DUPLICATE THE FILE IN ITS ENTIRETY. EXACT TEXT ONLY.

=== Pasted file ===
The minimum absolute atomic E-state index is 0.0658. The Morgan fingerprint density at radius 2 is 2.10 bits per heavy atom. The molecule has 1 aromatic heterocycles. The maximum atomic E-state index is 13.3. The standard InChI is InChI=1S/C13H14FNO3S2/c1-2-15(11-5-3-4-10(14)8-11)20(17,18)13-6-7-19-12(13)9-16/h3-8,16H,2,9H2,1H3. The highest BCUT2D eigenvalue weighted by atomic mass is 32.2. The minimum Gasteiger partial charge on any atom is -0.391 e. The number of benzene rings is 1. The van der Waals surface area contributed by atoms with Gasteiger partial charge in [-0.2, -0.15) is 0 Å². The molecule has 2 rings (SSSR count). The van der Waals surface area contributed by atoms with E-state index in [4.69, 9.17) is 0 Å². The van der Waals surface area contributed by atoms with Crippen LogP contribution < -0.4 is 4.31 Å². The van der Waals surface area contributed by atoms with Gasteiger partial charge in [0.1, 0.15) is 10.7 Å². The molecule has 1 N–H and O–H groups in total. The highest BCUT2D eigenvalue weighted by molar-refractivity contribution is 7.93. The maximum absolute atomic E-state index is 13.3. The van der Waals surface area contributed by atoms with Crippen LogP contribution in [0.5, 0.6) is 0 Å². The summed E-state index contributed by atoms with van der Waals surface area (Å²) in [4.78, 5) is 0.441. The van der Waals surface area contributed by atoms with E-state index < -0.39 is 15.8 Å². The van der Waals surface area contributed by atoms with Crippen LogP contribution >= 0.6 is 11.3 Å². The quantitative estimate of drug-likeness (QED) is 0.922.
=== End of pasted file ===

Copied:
The minimum absolute atomic E-state index is 0.0658. The Morgan fingerprint density at radius 2 is 2.10 bits per heavy atom. The molecule has 1 aromatic heterocycles. The maximum atomic E-state index is 13.3. The standard InChI is InChI=1S/C13H14FNO3S2/c1-2-15(11-5-3-4-10(14)8-11)20(17,18)13-6-7-19-12(13)9-16/h3-8,16H,2,9H2,1H3. The highest BCUT2D eigenvalue weighted by atomic mass is 32.2. The minimum Gasteiger partial charge on any atom is -0.391 e. The number of benzene rings is 1. The van der Waals surface area contributed by atoms with Gasteiger partial charge in [-0.2, -0.15) is 0 Å². The molecule has 2 rings (SSSR count). The van der Waals surface area contributed by atoms with E-state index in [4.69, 9.17) is 0 Å². The van der Waals surface area contributed by atoms with Crippen LogP contribution < -0.4 is 4.31 Å². The van der Waals surface area contributed by atoms with Gasteiger partial charge in [0.1, 0.15) is 10.7 Å². The molecule has 1 N–H and O–H groups in total. The highest BCUT2D eigenvalue weighted by molar-refractivity contribution is 7.93. The maximum absolute atomic E-state index is 13.3. The van der Waals surface area contributed by atoms with Crippen LogP contribution in [0.5, 0.6) is 0 Å². The summed E-state index contributed by atoms with van der Waals surface area (Å²) in [4.78, 5) is 0.441. The van der Waals surface area contributed by atoms with E-state index < -0.39 is 15.8 Å². The van der Waals surface area contributed by atoms with Crippen LogP contribution >= 0.6 is 11.3 Å². The quantitative estimate of drug-likeness (QED) is 0.922.